Licensure question

  1. I'm a BSN student, planning to travel as soon as I get a couple of years of experience. It would be more convenient for me to take the NCLEX now, rather than wait until after I graduate this May, but is that going to stand in my way as a traveler (having a license that says "non-graduate")? I do want maximum flexibility in assignments.
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  2. 15 Comments

  3. by   Jolie
    You are not eligible to sit for NCLEX until you graduate, even if you do not take any nursing courses in your final semester.
  4. by   BonnieSc
    Nope, it's fairly common here for students to take the NCLEX before they graduate. We're eligible after our second-to-last semester and can then work as RNs during our last semester if we like.
  5. by   nursev2006
    wendy79
    where are you from and what school do you attend? I never heard of students taking the nclex-rn before graduation, now I do know of some schools where students can sit for there nclex-lpn board after they've reach a certain semester. anyways, just wondering bc I never heard of that.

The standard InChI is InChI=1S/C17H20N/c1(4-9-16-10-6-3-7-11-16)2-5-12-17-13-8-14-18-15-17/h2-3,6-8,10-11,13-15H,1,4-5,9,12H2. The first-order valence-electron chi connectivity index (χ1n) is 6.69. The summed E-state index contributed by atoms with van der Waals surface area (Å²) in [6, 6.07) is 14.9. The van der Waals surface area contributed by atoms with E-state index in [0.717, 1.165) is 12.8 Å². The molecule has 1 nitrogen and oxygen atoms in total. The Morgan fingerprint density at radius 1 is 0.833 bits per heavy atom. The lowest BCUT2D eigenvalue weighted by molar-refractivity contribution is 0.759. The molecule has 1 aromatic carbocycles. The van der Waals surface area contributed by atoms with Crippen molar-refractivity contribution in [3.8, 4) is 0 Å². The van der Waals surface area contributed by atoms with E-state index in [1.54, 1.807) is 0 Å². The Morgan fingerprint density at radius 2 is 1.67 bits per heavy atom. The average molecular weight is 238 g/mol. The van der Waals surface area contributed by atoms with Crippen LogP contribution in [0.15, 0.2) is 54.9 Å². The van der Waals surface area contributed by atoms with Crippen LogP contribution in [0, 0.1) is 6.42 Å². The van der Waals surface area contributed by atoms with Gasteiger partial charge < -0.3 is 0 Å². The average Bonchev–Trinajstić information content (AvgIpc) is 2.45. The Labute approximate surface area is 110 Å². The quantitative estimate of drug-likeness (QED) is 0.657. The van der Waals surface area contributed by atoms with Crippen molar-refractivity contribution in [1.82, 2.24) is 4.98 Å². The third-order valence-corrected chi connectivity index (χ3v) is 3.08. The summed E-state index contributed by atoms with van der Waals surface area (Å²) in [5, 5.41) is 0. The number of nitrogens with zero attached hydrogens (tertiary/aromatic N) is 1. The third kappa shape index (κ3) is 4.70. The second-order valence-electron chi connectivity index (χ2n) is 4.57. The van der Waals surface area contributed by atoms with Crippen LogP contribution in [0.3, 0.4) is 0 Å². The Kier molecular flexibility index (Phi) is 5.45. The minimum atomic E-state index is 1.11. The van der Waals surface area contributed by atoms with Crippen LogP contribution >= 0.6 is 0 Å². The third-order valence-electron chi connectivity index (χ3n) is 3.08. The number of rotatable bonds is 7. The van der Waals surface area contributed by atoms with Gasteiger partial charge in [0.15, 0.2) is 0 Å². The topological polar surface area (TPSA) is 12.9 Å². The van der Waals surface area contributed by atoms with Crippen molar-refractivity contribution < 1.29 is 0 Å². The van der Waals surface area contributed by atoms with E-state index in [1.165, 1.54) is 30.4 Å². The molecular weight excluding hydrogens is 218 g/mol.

6. by   OkieICU_RN
    I agree. Are you sure this isn't an LPN/LVN license? Lots of students at my school were taking the LPN NCLEX. My understanding is you have to have completed the full program, pre-req, co-reqs and all the nursing courses before you sit for the RN.
  7. by   BonnieSc
    YES. I am absolutely sure. People do this ALL THE TIME at my school and other state schools here. NCLEX RN.

    I don't identify my school, but it's a state university in California. Our last semester we take nursing courses required for the BSN, but we've already completed everything required for the RN (so, as much as the ADN nurses take).

    But I guess since no one's heard of this, no one has any insight into the question!
  8. by   NurseLatteDNP
    Sorry, never heard of it. I only know that you can take your LPN boards before you graduate nursing school as an RN.
  9. by   Beneficence
    If you are worried about the term "non graduate" on your license, I would wait until graduation. OR if you are abel to sit for the NCLEX before graduation, can you change the status to "graduate" on your license after graduation? Ask your state BON about that. I have never heard of taking the NCLEX before graduation. Just a personal question...why in such a hurry to take it before graduation? Go with your gut. If you are confident enough to take it and pass first go around go for it, just see if the graduation "status" can be changed after you walk across that stage. Congrats on graduation and good luck in your career:hatparty: :hatparty: :smiley_aa
  10. by   BonnieSc